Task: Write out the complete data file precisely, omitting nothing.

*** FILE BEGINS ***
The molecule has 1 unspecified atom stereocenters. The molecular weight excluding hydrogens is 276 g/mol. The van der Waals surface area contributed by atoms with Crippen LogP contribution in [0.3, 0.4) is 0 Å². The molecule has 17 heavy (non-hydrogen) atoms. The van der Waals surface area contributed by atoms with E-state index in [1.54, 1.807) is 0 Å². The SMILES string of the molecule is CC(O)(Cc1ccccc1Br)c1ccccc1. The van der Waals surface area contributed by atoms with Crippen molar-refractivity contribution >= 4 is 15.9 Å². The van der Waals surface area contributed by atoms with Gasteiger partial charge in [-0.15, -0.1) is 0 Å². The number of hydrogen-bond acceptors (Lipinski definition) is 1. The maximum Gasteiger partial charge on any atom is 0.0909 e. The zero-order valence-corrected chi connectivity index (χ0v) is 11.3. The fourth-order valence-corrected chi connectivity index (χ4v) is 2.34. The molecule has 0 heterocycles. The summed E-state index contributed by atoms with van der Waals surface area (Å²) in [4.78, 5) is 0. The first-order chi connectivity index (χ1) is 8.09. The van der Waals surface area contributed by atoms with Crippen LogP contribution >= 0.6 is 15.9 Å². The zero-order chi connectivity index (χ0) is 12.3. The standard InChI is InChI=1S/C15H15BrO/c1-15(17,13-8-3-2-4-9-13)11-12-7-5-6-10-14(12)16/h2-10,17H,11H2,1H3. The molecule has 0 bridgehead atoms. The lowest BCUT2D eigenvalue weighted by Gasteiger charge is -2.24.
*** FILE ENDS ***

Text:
The molecule has 1 unspecified atom stereocenters. The molecular weight excluding hydrogens is 276 g/mol. The van der Waals surface area contributed by atoms with Crippen LogP contribution in [0.3, 0.4) is 0 Å². The molecule has 17 heavy (non-hydrogen) atoms. The van der Waals surface area contributed by atoms with E-state index in [1.54, 1.807) is 0 Å². The SMILES string of the molecule is CC(O)(Cc1ccccc1Br)c1ccccc1. The van der Waals surface area contributed by atoms with Crippen molar-refractivity contribution >= 4 is 15.9 Å². The van der Waals surface area contributed by atoms with Gasteiger partial charge in [-0.15, -0.1) is 0 Å². The number of hydrogen-bond acceptors (Lipinski definition) is 1. The maximum Gasteiger partial charge on any atom is 0.0909 e. The zero-order valence-corrected chi connectivity index (χ0v) is 11.3. The fourth-order valence-corrected chi connectivity index (χ4v) is 2.34. The molecule has 0 heterocycles. The summed E-state index contributed by atoms with van der Waals surface area (Å²) in [4.78, 5) is 0. The first-order chi connectivity index (χ1) is 8.09. The van der Waals surface area contributed by atoms with Crippen LogP contribution >= 0.6 is 15.9 Å². The zero-order chi connectivity index (χ0) is 12.3. The standard InChI is InChI=1S/C15H15BrO/c1-15(17,13-8-3-2-4-9-13)11-12-7-5-6-10-14(12)16/h2-10,17H,11H2,1H3. The molecule has 0 bridgehead atoms. The lowest BCUT2D eigenvalue weighted by Gasteiger charge is -2.24.